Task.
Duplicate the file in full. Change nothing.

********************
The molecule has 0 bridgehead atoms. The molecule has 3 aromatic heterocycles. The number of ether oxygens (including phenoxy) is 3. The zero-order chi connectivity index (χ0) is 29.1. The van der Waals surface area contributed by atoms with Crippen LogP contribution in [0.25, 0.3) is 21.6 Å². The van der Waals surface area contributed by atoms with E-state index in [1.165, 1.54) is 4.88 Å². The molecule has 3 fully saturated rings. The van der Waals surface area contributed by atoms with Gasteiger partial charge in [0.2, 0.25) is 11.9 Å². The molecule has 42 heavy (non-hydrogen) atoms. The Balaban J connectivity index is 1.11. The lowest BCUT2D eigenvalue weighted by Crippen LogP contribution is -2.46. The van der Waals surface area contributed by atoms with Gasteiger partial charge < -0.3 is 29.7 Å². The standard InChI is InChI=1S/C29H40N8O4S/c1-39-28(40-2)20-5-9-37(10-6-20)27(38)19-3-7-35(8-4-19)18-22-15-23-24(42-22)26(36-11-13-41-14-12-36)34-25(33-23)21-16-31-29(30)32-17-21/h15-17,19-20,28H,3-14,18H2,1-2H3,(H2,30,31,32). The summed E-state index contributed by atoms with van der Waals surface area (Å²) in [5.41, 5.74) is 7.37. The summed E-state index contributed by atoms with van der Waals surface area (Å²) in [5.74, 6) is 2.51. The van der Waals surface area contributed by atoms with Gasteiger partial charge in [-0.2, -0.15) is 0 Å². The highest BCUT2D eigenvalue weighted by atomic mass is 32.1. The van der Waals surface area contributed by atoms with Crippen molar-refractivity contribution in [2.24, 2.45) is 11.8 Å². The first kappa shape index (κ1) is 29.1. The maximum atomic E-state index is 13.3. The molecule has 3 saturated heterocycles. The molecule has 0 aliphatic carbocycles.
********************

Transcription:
The molecule has 0 bridgehead atoms. The molecule has 3 aromatic heterocycles. The number of ether oxygens (including phenoxy) is 3. The zero-order chi connectivity index (χ0) is 29.1. The van der Waals surface area contributed by atoms with Crippen LogP contribution in [0.25, 0.3) is 21.6 Å². The van der Waals surface area contributed by atoms with E-state index in [1.165, 1.54) is 4.88 Å². The molecule has 3 fully saturated rings. The van der Waals surface area contributed by atoms with Gasteiger partial charge in [0.2, 0.25) is 11.9 Å². The molecule has 42 heavy (non-hydrogen) atoms. The Balaban J connectivity index is 1.11. The lowest BCUT2D eigenvalue weighted by Crippen LogP contribution is -2.46. The van der Waals surface area contributed by atoms with Gasteiger partial charge < -0.3 is 29.7 Å². The standard InChI is InChI=1S/C29H40N8O4S/c1-39-28(40-2)20-5-9-37(10-6-20)27(38)19-3-7-35(8-4-19)18-22-15-23-24(42-22)26(36-11-13-41-14-12-36)34-25(33-23)21-16-31-29(30)32-17-21/h15-17,19-20,28H,3-14,18H2,1-2H3,(H2,30,31,32). The summed E-state index contributed by atoms with van der Waals surface area (Å²) in [5.41, 5.74) is 7.37. The summed E-state index contributed by atoms with van der Waals surface area (Å²) in [5.74, 6) is 2.51. The van der Waals surface area contributed by atoms with Gasteiger partial charge in [-0.2, -0.15) is 0 Å². The highest BCUT2D eigenvalue weighted by atomic mass is 32.1. The van der Waals surface area contributed by atoms with Crippen molar-refractivity contribution in [2.24, 2.45) is 11.8 Å². The first kappa shape index (κ1) is 29.1. The maximum atomic E-state index is 13.3. The molecule has 3 saturated heterocycles. The molecule has 0 aliphatic carbocycles.